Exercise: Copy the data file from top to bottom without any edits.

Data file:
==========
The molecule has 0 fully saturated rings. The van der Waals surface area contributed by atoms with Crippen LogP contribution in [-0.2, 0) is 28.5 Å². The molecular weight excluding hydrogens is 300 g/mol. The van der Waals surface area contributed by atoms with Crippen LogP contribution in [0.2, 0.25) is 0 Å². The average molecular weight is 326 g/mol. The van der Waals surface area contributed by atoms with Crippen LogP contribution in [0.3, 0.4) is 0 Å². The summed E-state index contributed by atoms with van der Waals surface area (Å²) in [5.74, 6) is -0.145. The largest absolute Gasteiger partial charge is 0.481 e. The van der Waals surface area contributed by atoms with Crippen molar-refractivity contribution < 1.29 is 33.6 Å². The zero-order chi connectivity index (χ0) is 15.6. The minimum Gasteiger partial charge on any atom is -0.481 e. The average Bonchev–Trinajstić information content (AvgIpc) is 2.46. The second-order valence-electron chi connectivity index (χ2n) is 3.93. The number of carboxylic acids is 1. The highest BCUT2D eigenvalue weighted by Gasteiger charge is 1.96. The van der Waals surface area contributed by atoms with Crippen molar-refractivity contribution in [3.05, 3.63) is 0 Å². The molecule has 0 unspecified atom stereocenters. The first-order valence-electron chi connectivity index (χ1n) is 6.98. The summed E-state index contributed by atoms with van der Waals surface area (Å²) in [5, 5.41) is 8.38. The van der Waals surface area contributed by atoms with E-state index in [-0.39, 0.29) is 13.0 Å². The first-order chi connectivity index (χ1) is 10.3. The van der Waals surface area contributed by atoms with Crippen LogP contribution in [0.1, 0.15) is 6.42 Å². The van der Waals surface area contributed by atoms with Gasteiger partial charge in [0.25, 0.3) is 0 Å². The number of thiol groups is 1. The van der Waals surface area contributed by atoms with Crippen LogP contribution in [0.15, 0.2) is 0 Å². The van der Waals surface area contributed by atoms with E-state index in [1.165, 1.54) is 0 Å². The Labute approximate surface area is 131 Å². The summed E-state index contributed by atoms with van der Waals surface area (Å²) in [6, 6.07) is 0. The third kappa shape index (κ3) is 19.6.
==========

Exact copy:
The molecule has 0 fully saturated rings. The van der Waals surface area contributed by atoms with Crippen LogP contribution in [-0.2, 0) is 28.5 Å². The molecular weight excluding hydrogens is 300 g/mol. The van der Waals surface area contributed by atoms with Crippen LogP contribution in [0.2, 0.25) is 0 Å². The average molecular weight is 326 g/mol. The van der Waals surface area contributed by atoms with Crippen LogP contribution in [0.3, 0.4) is 0 Å². The summed E-state index contributed by atoms with van der Waals surface area (Å²) in [5.74, 6) is -0.145. The largest absolute Gasteiger partial charge is 0.481 e. The van der Waals surface area contributed by atoms with Crippen molar-refractivity contribution < 1.29 is 33.6 Å². The zero-order chi connectivity index (χ0) is 15.6. The minimum Gasteiger partial charge on any atom is -0.481 e. The average Bonchev–Trinajstić information content (AvgIpc) is 2.46. The second-order valence-electron chi connectivity index (χ2n) is 3.93. The number of carboxylic acids is 1. The highest BCUT2D eigenvalue weighted by Gasteiger charge is 1.96. The van der Waals surface area contributed by atoms with Crippen molar-refractivity contribution in [3.05, 3.63) is 0 Å². The molecule has 0 unspecified atom stereocenters. The first-order valence-electron chi connectivity index (χ1n) is 6.98. The summed E-state index contributed by atoms with van der Waals surface area (Å²) in [5, 5.41) is 8.38. The van der Waals surface area contributed by atoms with E-state index in [-0.39, 0.29) is 13.0 Å². The first-order chi connectivity index (χ1) is 10.3. The van der Waals surface area contributed by atoms with Crippen LogP contribution in [0.1, 0.15) is 6.42 Å². The van der Waals surface area contributed by atoms with Gasteiger partial charge in [0.25, 0.3) is 0 Å². The number of thiol groups is 1. The van der Waals surface area contributed by atoms with Crippen LogP contribution in [0.15, 0.2) is 0 Å². The van der Waals surface area contributed by atoms with E-state index in [1.165, 1.54) is 0 Å². The Labute approximate surface area is 131 Å². The summed E-state index contributed by atoms with van der Waals surface area (Å²) in [6, 6.07) is 0. The third kappa shape index (κ3) is 19.6.